Methuselah's tree ring sequence near its core -- when it was a young tree -- was matched to the sequence found in pieces of nearby trees which had died previously. Henry Michael of the University of Pennsylvania's Museum Applied Science Center for Archaeology (MASCA) scanned the area almost every summer for over three decades.His goal was to find sections of dead trees whose rings could be pieced together to extend the samples as far back in time as possible.The technique hinges on carbon-14, a radioactive isotope of the element that, unlike other more stable forms of carbon, decays away at a steady rate.

Various geologic, atmospheric and solar processes can influence atmospheric carbon-14 levels.

Since the 1960s, scientists have started accounting for the variations by calibrating the clock against the known ages of tree rings.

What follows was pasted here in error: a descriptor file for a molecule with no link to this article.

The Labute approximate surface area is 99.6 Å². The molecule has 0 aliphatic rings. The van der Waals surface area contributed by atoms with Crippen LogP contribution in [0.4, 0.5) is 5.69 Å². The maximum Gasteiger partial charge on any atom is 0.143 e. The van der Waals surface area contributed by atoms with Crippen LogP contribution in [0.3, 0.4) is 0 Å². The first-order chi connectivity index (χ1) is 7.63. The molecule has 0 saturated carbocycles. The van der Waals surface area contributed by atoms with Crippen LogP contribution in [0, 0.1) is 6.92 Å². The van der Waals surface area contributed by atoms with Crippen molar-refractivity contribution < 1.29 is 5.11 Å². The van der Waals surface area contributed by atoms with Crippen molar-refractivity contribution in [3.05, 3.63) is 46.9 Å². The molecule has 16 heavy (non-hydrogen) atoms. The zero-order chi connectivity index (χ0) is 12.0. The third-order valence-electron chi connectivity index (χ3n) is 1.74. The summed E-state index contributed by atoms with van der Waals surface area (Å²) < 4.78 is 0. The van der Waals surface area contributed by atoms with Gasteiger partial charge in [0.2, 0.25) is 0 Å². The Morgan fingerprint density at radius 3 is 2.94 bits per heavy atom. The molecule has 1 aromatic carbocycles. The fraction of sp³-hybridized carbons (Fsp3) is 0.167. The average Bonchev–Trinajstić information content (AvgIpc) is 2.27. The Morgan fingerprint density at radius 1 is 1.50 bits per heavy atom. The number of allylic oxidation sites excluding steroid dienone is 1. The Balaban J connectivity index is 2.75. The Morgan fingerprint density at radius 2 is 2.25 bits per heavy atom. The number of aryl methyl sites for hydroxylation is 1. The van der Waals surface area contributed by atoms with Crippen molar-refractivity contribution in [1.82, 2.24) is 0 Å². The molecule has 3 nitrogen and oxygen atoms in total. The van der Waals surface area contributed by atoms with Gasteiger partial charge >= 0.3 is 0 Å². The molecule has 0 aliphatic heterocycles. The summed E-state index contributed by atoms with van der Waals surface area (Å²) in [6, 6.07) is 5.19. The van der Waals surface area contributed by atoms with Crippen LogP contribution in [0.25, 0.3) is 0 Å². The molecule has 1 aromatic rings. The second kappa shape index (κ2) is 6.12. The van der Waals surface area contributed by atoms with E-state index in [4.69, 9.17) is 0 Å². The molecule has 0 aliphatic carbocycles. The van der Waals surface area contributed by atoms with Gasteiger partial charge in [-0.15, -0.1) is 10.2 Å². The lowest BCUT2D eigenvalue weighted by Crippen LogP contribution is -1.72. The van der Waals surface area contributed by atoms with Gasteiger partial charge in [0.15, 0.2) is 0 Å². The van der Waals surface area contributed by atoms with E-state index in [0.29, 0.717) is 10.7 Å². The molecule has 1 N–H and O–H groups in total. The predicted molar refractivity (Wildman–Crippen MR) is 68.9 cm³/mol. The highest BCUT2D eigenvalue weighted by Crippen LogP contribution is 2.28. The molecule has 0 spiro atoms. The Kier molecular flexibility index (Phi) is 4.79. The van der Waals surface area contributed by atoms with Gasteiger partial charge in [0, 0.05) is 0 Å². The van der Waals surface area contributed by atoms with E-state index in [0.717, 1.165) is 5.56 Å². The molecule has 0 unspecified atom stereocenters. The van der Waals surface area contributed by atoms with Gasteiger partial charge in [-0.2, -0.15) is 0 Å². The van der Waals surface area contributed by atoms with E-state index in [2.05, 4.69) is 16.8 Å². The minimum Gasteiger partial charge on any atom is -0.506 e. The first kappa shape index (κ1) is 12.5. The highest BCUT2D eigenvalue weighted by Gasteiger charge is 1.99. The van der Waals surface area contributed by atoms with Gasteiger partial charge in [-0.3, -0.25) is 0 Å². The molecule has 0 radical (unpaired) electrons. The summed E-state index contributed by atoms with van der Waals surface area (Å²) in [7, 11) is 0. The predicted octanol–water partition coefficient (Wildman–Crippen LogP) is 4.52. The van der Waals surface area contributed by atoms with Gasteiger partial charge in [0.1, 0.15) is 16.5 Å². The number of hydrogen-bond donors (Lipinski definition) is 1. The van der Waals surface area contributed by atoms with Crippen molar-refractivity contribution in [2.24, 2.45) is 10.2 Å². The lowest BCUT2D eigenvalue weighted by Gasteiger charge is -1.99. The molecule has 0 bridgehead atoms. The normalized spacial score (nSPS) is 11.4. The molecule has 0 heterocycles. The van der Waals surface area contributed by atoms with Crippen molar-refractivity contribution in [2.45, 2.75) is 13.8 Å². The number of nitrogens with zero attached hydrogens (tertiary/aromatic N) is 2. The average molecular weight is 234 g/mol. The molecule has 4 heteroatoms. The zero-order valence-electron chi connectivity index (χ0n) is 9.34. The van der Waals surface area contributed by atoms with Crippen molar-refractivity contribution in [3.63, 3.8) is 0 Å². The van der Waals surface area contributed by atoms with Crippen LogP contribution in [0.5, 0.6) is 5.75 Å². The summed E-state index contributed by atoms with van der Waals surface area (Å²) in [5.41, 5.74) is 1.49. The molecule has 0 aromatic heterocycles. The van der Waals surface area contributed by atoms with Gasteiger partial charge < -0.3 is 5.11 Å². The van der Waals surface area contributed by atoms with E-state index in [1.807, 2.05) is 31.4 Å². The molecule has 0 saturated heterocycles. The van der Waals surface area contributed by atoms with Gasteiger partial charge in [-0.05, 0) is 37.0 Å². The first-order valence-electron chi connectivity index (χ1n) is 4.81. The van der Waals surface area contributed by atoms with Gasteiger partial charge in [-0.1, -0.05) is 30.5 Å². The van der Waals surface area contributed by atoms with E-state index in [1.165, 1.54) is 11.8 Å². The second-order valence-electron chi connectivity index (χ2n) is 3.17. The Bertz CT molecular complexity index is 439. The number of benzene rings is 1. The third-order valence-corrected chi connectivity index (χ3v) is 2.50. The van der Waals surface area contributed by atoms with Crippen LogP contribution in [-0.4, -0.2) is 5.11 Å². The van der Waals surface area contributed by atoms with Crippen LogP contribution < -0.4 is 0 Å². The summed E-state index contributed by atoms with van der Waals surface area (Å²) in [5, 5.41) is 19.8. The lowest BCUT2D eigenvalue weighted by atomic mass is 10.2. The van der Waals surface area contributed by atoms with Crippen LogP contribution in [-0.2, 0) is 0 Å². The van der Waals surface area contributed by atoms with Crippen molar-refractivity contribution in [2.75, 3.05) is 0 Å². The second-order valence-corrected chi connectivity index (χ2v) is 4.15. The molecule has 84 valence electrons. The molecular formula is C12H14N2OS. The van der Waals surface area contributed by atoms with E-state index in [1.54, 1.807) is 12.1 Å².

The method was developed by Willard Libby in the late 1940s and soon became a standard tool for archaeologists.

Libby received the Nobel Prize in Chemistry for his work in 1960.

Other corrections must be made to account for the proportion of throughout the biosphere (reservoir effects).

Additional complications come from the burning of fossil fuels such as coal and oil, and from the above-ground nuclear tests done in the 1950s and 1960s.

Samples from the tree were able to generate calibration points back to that date. It is narrow or broad, depending upon whether the weather during that year was dry or wet, and whether the tree was exposed to various stressors.

Bristlecone pines grow so slowly that its rings are paper thin; their width has to be studied under a microscope.

There are two techniques for dating in archaeological sites: relative and absolute dating.